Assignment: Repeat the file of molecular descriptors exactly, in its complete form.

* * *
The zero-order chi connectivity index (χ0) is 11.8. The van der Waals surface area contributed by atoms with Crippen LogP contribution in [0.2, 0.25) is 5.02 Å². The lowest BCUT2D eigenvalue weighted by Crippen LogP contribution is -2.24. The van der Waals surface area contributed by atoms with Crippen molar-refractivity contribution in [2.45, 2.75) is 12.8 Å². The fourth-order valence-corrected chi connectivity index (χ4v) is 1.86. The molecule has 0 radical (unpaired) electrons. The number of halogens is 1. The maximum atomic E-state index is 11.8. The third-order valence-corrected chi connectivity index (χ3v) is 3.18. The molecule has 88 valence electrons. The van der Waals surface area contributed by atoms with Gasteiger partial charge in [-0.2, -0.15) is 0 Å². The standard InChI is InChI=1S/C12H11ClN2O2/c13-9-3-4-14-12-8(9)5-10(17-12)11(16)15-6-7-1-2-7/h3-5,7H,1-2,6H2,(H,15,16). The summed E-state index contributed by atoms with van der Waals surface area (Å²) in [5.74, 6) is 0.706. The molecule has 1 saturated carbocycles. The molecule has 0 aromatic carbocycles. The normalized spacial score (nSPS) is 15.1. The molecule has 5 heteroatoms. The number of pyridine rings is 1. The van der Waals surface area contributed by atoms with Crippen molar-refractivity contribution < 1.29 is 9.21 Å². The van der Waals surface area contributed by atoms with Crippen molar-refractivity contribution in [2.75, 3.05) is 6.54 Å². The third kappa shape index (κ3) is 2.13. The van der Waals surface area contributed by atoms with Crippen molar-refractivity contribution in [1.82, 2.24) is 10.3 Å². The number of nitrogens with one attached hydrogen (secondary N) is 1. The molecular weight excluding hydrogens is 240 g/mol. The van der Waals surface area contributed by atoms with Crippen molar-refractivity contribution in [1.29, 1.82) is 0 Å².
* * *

The zero-order chi connectivity index (χ0) is 11.8. The van der Waals surface area contributed by atoms with Crippen LogP contribution in [0.2, 0.25) is 5.02 Å². The lowest BCUT2D eigenvalue weighted by Crippen LogP contribution is -2.24. The van der Waals surface area contributed by atoms with Crippen molar-refractivity contribution in [2.45, 2.75) is 12.8 Å². The fourth-order valence-corrected chi connectivity index (χ4v) is 1.86. The molecule has 0 radical (unpaired) electrons. The number of halogens is 1. The maximum atomic E-state index is 11.8. The third-order valence-corrected chi connectivity index (χ3v) is 3.18. The molecule has 88 valence electrons. The van der Waals surface area contributed by atoms with Gasteiger partial charge in [-0.2, -0.15) is 0 Å². The standard InChI is InChI=1S/C12H11ClN2O2/c13-9-3-4-14-12-8(9)5-10(17-12)11(16)15-6-7-1-2-7/h3-5,7H,1-2,6H2,(H,15,16). The summed E-state index contributed by atoms with van der Waals surface area (Å²) in [5.74, 6) is 0.706. The molecule has 1 saturated carbocycles. The molecule has 0 aromatic carbocycles. The normalized spacial score (nSPS) is 15.1. The molecule has 5 heteroatoms. The number of pyridine rings is 1. The van der Waals surface area contributed by atoms with Crippen molar-refractivity contribution < 1.29 is 9.21 Å². The van der Waals surface area contributed by atoms with Crippen molar-refractivity contribution in [2.75, 3.05) is 6.54 Å². The third kappa shape index (κ3) is 2.13. The van der Waals surface area contributed by atoms with Crippen molar-refractivity contribution in [1.82, 2.24) is 10.3 Å². The number of nitrogens with one attached hydrogen (secondary N) is 1. The molecular weight excluding hydrogens is 240 g/mol. The van der Waals surface area contributed by atoms with Crippen molar-refractivity contribution in [1.29, 1.82) is 0 Å².